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How Buildings Learn

I just finished Stewart Brand‘s How Buildings Learn, a thought provoking and deeply inspiring book. I’ve been a fan of Stewart’s for a long time, through the Whole Earth Catalog, The Well, Long Now, and de-extinction, and his writing doesn’t disappoint. I’m not particularly interested in architecture, construction, or interior design, but he manages to bypass all three and find homespun philosophy and powerful insights in topics as mundane as siding materials and gardening techniques. Highly recommended.

Here are a few favorite quotes. On why buildings change (page 238):

The three things that change a building most are markets, money, and water. If you would ensure a building’s longevity, protect it from markets and water, and feed it money, but not too much and not too little.

On as-builts (page 239):

As-builts are building plans that show in detail exactly what was built, which is always significantly different from what was in the original plans. Without accurate as-builts, says Chuck Charlton, “An electrical failure can have you wandering through the building shotgunning circuit breakers and shinnying down the chases.” … If the as-builts aren’t updated constantly, each bit of repair or remodeling, each new contractor, each change of property management makes the plans more misleading.

On state-owned property (page 163):

When the landlord is the state, as it was in communist lands, you get the ultimate in negative maintenance. All visitors to the mortally rundown buildings of Eastern European nations have tales like Brian Eno’s: “My wife and I were checking in to a hotel in Moscow. Our host showed us to our room, and began switching on the lights. As he turned on the one by the door, a great tongue of flame issued forth from a light fitting in the ceiling. He calmly switched it off again and said, β€˜Don’t use that one.” Since no one owned the light, why should anyone fix it? A command economy displaces responsibility even further outside the building than a market economy does.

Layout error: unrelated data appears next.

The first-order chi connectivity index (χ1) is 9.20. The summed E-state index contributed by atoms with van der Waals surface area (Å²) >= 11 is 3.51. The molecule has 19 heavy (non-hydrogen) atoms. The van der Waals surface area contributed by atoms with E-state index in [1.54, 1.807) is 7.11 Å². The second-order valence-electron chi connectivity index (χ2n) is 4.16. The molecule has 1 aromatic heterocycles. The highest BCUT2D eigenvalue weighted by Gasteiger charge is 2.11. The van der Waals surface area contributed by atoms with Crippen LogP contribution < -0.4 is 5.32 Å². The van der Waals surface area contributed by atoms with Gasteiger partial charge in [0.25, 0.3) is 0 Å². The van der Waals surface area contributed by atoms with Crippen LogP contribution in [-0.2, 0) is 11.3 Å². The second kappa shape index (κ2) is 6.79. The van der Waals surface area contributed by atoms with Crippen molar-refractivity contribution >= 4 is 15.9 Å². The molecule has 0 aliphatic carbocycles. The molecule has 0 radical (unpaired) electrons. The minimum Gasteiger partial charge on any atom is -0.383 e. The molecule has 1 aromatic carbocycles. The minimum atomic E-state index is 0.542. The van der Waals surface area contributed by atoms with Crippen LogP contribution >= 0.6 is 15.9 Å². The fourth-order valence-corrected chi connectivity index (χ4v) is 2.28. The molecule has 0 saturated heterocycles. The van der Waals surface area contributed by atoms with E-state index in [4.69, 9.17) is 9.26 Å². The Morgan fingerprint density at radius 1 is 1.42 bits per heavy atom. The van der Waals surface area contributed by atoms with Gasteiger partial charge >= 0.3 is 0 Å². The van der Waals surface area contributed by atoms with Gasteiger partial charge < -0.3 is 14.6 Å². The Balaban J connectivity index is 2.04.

On getting rich quick (page 165):

“People want to get rich quick.” The other side of the coin is, Go broke quick. Real estate is the classic case of soar and collapse, of tycoons going bankrupt and taking shortsighted banks with them. Work done in haste is necessarily shoddy, a house of cards. On a go-fast schedule there is no margin for a single error, and error is inevitable. High risk, high loss.

The opposite strategy is much surer, because the errors are piecemeal and correctable. When you proceed deliberately, mistakes don’t cascade, they instruct. Low risk plus time equals high gain. This strategy treats the fundamentals of the living investment with attention and respect. The lesson of realty laced with reality is: “Get rich slow.”

On temporary fixes (page 369):

Beware: in the real world “temporary” is permanent most of the time. If the cheap trial worked, it will be left alone, no matter how funky it is. If it failed, it’s embarrassing to fix. Life rushes on to more pressing or interesting problems.

On HOAs (page 153):

…new communities seek to pre-empt any such adaptivity by repressive, fiercely enforced “covenants, conditions, and restrictions.” These are the dread “CC & Rs” that homeowners’ associations use to control such details as what colors you may paint your house, what pets (and in some cases what children) you may keep, how your lawn will look, your roof, your fence, your driveway (no campers, trucks, or car repair), your backyard (no drying laundry or unstacked firewood). Any neighbor might report you. What if you ignore or defy such rulings? The homeowners’ association can take your house or send you to jail. Joel Garreau points out that these organizations have all the powers of governmentβ€”the ability to tax, to legislate, and to policeβ€”without the usual restrictions of democratic representation or being answerable to the US Constitution.

Garreau contrasts a new development such as Irvine, California, to the once-deplored original Levittowns that were created for postwar families back in 1949: The old Levittowns are now interesting to look at; people have made additions to their houses and planted their grounds with variety and imagination. Unlike these older subdivisions, Irvine has deed restrictions that forbid people from customizing their places with so much as a skylight…Owners of expensive homes in Irvine commonly volunteer stories of not realizing they had pulled into the driveway of the wrong house until their garage-door opener failed to work.

This degree of institutionalization of real estate value over use value is odious enough as an invasion of privacy, but it also prevents buildings from exercising their unique talent for getting better with time.


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